How We Do it (And Why You Shouldn’t Listen to Us)

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Words by Dalene Heck / Photography by Pete Heck


If our inbox is any indication, y’all are ready to get serious about travel.Lately it absolutely overfloweth with logistical questions about our lifestyle and how to travel long term. We are so frequently asked about how we make money, what travel insurance to buy, what we pack, how we budget, how we blog, etc. – that we finally decided to put our answers all in one place.

We love hearing from our readers and try to be as helpful as possible, but we must preface this blog post the same way we do many of our responses: you’ve come to the wrong place.

Because in all honesty, even though we’ve been traveling for many years, we’re either just figured it out ourselves (the parts about making money), or we’ve just given up all hope of ever being good at it (budgeting and packing). There is a reason why we just tell stories and share pretty pictures and video on this site – we are not the most practical travelers. We have so few solid tips to give, in fact, that we’ll give you our brief suggestions but then refer you to other bloggers who actually know what they are talking about.

So, here we go.

how we make money

This is, without a doubt, the number one question we get. People love the idea of housesitting their way around the world, but recognize that these gigs are typically unpaid, and that revenue or a stash of cash is still required to put food on the table.

Rich Rich Rich
We are millionaires! (In Colombian Pesos, that is.)

We have both. We still have savings that we can dip into if we need to, but into our fifth year, we haven’t taken a dime.

Where is the money coming from? While the blog itself does make a wee bit of advertising money (and opens the door to some amazing travel adventures), it has mostly served as the platform for securing other opportunities, and in the last year we’ve developed many different sources of income: eBook sales, affiliate earnings, social media consulting and campaign management, freelance writing, freelance video, selling photos, new blogger training, and more. We’ve tried a lot of different things to find out what we like to do and what works until we finally found our way forward. By putting our business skills and to work with our new found love of travel, we’ve found that sweet spot that can keep us traveling for years. For almost two years now we have been helping connect brands and bloggers and managing social media marketing campaigns. Recently, we’ve also published a book for the industry on how to work with travel bloggers.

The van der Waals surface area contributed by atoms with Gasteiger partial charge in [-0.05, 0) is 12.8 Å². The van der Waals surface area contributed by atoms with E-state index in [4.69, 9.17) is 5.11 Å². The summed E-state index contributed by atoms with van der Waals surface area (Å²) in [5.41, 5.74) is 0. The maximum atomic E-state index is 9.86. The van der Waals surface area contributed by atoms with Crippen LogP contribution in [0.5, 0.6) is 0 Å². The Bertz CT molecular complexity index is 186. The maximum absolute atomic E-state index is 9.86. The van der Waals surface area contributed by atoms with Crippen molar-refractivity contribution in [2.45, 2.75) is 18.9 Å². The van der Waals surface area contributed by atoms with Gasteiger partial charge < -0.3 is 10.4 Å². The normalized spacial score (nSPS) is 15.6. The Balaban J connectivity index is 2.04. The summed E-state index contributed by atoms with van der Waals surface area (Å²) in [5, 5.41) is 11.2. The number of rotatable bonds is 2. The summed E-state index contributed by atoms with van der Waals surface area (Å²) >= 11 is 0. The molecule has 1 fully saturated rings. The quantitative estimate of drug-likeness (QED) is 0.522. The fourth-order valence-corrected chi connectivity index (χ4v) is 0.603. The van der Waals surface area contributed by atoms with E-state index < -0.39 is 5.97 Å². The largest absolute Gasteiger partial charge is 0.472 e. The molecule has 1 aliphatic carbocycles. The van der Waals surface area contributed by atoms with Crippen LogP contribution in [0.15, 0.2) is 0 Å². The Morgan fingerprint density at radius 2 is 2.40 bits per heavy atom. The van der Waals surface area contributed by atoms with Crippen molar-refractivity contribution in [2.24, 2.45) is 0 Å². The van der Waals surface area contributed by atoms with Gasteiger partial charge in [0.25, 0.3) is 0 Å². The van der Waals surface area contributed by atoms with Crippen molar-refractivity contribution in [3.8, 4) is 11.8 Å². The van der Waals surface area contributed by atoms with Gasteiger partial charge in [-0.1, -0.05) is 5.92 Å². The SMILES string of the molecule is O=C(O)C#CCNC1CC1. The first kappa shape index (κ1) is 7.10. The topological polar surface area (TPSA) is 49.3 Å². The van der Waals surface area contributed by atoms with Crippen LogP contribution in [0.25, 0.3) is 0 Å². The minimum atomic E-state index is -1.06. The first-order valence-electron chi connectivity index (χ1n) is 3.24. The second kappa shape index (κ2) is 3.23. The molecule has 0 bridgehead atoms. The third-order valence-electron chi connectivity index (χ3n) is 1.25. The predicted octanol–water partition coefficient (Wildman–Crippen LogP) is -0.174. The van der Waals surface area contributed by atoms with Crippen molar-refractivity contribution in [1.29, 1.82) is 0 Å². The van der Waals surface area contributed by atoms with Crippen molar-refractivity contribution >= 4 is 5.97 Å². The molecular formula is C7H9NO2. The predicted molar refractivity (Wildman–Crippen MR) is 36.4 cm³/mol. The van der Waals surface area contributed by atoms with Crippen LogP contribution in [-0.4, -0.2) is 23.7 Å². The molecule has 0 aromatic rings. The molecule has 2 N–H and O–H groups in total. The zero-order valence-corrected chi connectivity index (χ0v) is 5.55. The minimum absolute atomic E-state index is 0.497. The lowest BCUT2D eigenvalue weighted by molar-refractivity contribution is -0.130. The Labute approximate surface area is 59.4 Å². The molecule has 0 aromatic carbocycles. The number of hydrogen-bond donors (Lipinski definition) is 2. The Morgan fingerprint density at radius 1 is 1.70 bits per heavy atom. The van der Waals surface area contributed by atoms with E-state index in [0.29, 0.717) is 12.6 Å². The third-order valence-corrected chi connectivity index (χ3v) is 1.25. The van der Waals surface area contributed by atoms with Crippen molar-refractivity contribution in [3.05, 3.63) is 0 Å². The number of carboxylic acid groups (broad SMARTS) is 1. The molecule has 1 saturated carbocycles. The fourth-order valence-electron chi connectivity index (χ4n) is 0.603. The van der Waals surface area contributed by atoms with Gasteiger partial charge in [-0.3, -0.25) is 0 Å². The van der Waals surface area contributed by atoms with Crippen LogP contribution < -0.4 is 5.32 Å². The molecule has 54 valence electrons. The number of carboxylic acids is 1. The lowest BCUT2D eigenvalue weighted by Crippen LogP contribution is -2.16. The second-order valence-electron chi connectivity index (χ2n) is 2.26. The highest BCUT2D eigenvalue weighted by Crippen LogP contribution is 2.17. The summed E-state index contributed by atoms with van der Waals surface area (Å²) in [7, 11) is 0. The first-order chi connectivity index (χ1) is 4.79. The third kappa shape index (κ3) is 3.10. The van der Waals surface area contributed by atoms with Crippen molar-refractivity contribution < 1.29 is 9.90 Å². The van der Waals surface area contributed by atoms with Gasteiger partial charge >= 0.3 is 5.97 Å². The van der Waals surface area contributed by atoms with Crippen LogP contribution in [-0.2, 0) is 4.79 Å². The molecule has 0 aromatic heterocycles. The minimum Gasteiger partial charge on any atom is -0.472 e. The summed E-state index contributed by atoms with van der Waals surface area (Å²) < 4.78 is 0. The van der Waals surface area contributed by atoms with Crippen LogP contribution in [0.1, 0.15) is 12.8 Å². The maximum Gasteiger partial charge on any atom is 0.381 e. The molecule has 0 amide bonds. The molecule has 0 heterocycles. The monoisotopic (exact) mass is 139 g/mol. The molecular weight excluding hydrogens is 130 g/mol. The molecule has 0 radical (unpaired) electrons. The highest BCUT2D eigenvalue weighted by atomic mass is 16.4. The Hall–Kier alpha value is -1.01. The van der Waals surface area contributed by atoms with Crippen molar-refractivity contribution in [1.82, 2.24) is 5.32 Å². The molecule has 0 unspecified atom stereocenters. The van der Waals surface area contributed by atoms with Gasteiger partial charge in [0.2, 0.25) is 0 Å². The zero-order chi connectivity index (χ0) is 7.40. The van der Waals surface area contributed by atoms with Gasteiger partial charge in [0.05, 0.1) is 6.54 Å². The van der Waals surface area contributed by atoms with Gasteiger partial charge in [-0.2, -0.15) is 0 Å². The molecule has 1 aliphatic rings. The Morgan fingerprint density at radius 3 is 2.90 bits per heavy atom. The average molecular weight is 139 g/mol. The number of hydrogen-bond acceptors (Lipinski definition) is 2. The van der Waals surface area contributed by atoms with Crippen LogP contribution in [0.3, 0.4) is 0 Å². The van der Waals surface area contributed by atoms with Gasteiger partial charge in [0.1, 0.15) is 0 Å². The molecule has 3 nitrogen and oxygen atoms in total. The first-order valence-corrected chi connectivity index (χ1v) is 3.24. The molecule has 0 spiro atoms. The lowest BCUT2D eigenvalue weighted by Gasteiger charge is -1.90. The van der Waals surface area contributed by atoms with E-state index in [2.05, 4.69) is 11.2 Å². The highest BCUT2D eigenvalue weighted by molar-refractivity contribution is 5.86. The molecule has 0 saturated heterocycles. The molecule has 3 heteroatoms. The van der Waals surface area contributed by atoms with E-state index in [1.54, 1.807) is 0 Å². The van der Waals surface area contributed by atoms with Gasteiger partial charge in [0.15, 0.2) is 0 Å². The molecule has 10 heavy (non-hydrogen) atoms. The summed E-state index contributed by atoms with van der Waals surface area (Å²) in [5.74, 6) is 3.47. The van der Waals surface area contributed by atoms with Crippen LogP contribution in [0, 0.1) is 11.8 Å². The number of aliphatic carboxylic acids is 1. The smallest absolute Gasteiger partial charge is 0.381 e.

Presenting in Finland

This has all been a long time in the works, and for anyone who thinks that they can start a blog and simply travel the world for free is sadly mistaken. It is not as simple as posting a few words and photos –  most of us nomadic-types work very hard at a number of different things in order to make this lifestyle sustainable – and truth be told, most of the best opportunities for income do not come from blogging alone.  We spend far more time stuck behind a laptop than we do exploring these days – the big differences compared to our previous lives being that we are working for ourselves and can do it from anywhere in the world. We like that.

Although a few people have bravely left home with few dollars and managed, we are not those people. If it wasn’t for our savings we wouldn’t have gotten this far, and if it wasn’t for our hard work to develop various revenue streams, we wouldn’t go much farther. There is no magic formula for how to make this lifestyle sustainable – the opportunities will vary as much as individual skill sets do – the key is to find something you like to do and work hard to turn it into a viable location-independent business.

  • Or, consider becoming an extra in a Bollywood film, teaching English, working on a cruise ship, etc. – try any number of these 42 ideas on how to make money while you travel listed from our friend Wandering Earl, and see what works for you.
  • This is a fantastic and comprehensive article from one of the biggest blogs in the biz on how they make (lots of) money. They even give additional ideas for different income streams they haven’t tackled yet!
  • Matthew of Expert Vagabond provides similar transparency (including figures), and has followed an income stream path that many travel bloggers use.
  • This post from Technomdia is a fantastic resource full of ideas on how to make a life of traveling while you work.
  • Many we know make a living just by their work as photographers. Starting out can seem daunting, but advice from Laurence Norah on buying the best travel camera is a great place to start.

how we budget

The short answer is that we don’t, out of pure laziness. We are frugal, without question (and housesitting helps us a lot with that), but we don’t keep ourselves to a strict budget nor do we track our expenses.